Greg Durrett: "Bridging Implicit and Explicit Knowledge for Explainable Reasoning"
Large language models have demonstrated striking capabilities for commonsense reasoning: huge parameter counts enable these models to synthesize information and make commonsense judgments even about scenarios not commonly attested in text. But this "implicit" reasoning, internalized in the Transformer layers of the model, is hard to debug when it goes wrong and cannot easily provide explanations of answers to a user. In this talk, I will discuss bridging the divide between this implicit reasoning and modes of explicit reasoning, namely accessing knowledge in text and building chains of textual inferences. First, I will discuss two new benchmark datasets targeting "entity commonsense:" the ability to make inferences about known entities to understand statements like "Harry Potter can teach classes on how to fly on a broomstick." Second, I will discuss paths towards making implicit inferences more explicit. We study the ability of GPT-3 to do multi-step reasoning ("chain-of-thought" prompting) and show that the explanations it produces even for simple text tasks are unreliable, suggesting that even scaled-up language models will face challenges for complex reasoning problems. I will then discuss some recent work on combining implicit and explicit inferences for explainable fact-checking of complex political claims, demonstrating the importance of leveraging these two reasoning types together.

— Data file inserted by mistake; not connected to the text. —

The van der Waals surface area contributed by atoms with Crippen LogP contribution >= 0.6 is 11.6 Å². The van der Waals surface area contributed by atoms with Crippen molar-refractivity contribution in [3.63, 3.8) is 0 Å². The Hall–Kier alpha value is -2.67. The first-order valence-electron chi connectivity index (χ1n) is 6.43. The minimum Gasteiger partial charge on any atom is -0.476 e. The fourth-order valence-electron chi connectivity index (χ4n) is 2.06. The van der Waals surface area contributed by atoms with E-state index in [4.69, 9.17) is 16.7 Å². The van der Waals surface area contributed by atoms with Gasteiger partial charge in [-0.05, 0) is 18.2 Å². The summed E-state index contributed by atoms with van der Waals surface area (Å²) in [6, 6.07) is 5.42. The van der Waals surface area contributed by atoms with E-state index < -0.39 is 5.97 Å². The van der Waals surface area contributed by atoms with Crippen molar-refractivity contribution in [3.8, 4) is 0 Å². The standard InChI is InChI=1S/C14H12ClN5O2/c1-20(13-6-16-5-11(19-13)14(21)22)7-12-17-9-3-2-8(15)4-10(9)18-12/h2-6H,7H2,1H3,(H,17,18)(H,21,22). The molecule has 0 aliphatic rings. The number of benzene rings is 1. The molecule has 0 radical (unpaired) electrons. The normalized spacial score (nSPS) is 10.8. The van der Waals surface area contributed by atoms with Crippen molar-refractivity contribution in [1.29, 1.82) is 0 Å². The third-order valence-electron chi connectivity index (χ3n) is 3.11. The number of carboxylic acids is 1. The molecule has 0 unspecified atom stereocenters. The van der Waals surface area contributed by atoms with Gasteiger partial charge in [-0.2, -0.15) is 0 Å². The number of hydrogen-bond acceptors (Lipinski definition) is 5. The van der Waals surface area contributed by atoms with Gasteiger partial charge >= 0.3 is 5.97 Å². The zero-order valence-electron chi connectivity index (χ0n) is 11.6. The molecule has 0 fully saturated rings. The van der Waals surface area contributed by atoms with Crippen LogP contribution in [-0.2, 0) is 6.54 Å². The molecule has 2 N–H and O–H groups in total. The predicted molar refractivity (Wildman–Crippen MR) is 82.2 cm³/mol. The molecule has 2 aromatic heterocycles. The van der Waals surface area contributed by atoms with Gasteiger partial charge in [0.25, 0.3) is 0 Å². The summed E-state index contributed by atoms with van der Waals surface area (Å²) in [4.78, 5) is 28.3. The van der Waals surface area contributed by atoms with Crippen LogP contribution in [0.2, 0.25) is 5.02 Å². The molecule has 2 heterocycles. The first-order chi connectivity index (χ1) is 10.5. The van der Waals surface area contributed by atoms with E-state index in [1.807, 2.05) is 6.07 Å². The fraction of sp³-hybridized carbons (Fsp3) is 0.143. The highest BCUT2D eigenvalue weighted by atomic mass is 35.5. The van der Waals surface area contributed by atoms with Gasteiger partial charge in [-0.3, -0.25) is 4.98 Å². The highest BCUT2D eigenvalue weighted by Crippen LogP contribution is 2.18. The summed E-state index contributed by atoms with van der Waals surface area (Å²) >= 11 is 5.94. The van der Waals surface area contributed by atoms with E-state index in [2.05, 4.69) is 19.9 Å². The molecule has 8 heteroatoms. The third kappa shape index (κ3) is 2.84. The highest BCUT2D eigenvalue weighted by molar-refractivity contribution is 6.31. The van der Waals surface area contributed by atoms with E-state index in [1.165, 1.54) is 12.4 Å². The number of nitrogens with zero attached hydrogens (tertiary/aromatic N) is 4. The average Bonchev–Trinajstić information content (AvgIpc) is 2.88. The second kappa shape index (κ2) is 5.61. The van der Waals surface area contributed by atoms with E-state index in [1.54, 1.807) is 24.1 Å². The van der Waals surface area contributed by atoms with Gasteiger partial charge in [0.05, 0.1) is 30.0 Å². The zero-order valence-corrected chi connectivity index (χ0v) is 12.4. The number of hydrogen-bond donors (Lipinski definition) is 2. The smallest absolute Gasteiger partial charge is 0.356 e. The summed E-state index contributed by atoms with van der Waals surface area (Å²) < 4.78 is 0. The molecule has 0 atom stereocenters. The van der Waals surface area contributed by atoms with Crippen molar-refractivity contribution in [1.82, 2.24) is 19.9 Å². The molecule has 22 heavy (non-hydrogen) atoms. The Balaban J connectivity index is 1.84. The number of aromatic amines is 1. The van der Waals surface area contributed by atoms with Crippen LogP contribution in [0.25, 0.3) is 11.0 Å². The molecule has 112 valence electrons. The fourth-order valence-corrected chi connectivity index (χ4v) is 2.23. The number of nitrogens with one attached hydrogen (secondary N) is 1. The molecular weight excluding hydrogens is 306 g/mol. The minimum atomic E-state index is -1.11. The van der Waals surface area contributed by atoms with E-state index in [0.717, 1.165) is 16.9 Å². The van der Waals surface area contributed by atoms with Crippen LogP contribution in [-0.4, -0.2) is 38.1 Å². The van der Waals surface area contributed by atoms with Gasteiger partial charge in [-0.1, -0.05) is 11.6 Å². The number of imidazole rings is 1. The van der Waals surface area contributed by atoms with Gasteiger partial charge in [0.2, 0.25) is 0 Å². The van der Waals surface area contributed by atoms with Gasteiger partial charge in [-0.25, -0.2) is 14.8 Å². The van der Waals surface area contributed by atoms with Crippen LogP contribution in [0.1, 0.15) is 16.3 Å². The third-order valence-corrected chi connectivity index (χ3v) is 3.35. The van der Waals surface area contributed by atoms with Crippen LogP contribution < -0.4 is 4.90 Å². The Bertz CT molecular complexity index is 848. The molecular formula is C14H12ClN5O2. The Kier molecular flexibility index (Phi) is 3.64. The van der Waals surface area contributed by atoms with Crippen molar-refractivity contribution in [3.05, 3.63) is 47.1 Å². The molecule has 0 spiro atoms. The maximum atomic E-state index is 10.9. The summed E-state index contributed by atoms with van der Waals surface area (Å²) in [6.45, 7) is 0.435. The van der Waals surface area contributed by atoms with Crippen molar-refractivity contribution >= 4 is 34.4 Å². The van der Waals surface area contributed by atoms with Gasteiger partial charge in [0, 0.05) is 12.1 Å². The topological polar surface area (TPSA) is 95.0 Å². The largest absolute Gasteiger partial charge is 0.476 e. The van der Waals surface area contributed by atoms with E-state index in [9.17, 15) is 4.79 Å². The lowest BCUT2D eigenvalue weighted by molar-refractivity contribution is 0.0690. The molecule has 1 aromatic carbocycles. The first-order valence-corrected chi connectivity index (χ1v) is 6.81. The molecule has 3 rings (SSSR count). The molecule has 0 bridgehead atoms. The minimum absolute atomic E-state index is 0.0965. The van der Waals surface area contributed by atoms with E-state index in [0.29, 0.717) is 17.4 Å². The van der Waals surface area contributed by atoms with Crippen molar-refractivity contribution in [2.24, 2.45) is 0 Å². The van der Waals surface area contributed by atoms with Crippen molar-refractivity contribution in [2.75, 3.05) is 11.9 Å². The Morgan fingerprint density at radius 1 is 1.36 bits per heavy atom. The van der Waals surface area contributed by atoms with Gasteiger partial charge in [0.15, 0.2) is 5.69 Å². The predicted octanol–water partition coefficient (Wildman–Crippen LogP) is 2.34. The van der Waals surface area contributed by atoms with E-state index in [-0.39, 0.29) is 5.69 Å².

Greg Durrett is an assistant professor of Computer Science at UT Austin. His current research focuses on making natural language processing systems more interpretable, controllable, and generalizable, spanning application domains including question answering, textual reasoning, summarization, and information extraction. His work is funded by a 2022 NSF CAREER award and other grants from agencies including the NSF, DARPA, Salesforce, and Amazon. He completed his Ph.D. at UC Berkeley in 2016, where he was advised by Dan Klein, and from 2016-2017, he was a research scientist at Semantic Machines.